Identifying Video Game Addiction

I want to highlight that I was once a victim of video game addiction. I suffered from long hours of gaming and almost zero sleep for months. This testimonial will not emphasize specifically on my story, but the general problems gaming addiction can cause to people.

Video Games

Technology has come a long way. The pace of development increases every day, and this nurtures efficiency and innovation towards various fields such as transportation, communications, manufacturing, entertainment, and more. However, there’s a fine line between the advantages and disadvantage technology brings, which is something that should be monitored at all times.

When it comes to modern entertainment, technology is something that is present most of the time. One of the biggest areas involves video games. It is true that these virtual creations can deliver thrills and amusement like no other. On the other hand, if employed heavily, video games can also initiate harm.

Types of Video Game Addiction

There are two common types of video game addiction. Standard video games are created to be played by a single player and present a sole mission, such as seizing a fortress. The addiction in these games is typically associated with completing a mission or surpassing a certain score.

The second type of video game addiction involves online multiplayer games. Take note that this can also highlight online gambling portals and addiction to certain games (e.g. A Winner Casino no deposit bonus feature emphasizes better winning opportunities). Gamers with this type of addiction enjoy creating and temporarily playing a different role through an online character. They often build relationships with other online players to run away from reality. For some, this community can be a sanctuary where they feel they’re the most accepted.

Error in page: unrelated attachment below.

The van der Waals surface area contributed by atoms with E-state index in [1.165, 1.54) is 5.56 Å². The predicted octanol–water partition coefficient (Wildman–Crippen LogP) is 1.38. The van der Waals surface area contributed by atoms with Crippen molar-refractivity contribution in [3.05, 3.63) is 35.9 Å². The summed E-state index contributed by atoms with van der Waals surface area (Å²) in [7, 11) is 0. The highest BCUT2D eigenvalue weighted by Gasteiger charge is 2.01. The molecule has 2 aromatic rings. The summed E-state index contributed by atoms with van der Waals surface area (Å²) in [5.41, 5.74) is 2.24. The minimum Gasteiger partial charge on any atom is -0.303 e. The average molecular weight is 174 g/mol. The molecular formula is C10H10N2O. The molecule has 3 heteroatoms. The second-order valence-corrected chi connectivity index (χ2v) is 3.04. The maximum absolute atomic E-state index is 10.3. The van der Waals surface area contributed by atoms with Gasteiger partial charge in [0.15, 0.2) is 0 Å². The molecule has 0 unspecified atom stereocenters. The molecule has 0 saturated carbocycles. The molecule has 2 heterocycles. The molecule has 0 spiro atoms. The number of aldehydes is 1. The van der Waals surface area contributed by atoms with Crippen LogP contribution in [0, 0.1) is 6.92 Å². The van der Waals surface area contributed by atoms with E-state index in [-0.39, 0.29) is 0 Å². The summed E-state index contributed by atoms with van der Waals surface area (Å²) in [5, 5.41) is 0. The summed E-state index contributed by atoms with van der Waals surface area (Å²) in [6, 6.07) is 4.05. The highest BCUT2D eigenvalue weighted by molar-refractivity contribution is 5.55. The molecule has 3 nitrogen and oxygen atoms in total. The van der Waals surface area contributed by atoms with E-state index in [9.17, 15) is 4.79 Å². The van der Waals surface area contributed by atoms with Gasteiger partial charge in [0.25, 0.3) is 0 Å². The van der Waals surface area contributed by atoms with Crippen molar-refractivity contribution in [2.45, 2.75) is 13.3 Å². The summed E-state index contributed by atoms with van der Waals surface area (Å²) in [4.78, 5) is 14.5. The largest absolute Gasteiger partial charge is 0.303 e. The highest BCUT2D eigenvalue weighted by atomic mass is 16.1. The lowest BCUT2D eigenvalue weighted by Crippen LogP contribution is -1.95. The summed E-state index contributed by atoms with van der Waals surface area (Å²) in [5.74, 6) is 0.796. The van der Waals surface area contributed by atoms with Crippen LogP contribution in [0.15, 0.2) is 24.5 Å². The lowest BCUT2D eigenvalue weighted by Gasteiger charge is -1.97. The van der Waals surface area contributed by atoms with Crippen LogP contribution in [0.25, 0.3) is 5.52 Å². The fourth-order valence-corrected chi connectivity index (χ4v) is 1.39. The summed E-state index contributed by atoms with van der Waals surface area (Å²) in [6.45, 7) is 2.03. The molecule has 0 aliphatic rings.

Symptoms of Video Game Addiction

The problem of video game addiction isn’t solely based on the frequency of playing. Addicted gamers play video games twice as much as casual gamers—more than 24 hours a week—are more than likely to possess ADD/ADHD, engage in more physical fights, and have several health problems caused by long hours of gaming.

A rough estimation states that 88 percent of the youth in the United States plays video games, indicating that more than 3 million could be a victim of addiction. The gamers in the study expressed addiction-like signs ranging from lying to family and friends about how much they play, using the games as a form of escape from their problems all, and becoming restless or irritable when they stop playing. For some people, video game play influences academic performance and commitment to certain commitments.

Other symptoms of video game addiction may include excessive spending on video games, skipping out on responsibilities like schoolwork, household chores, excessive thinking about gameplay, trying to reduce gaming and failing, and even stealing games or money just to play.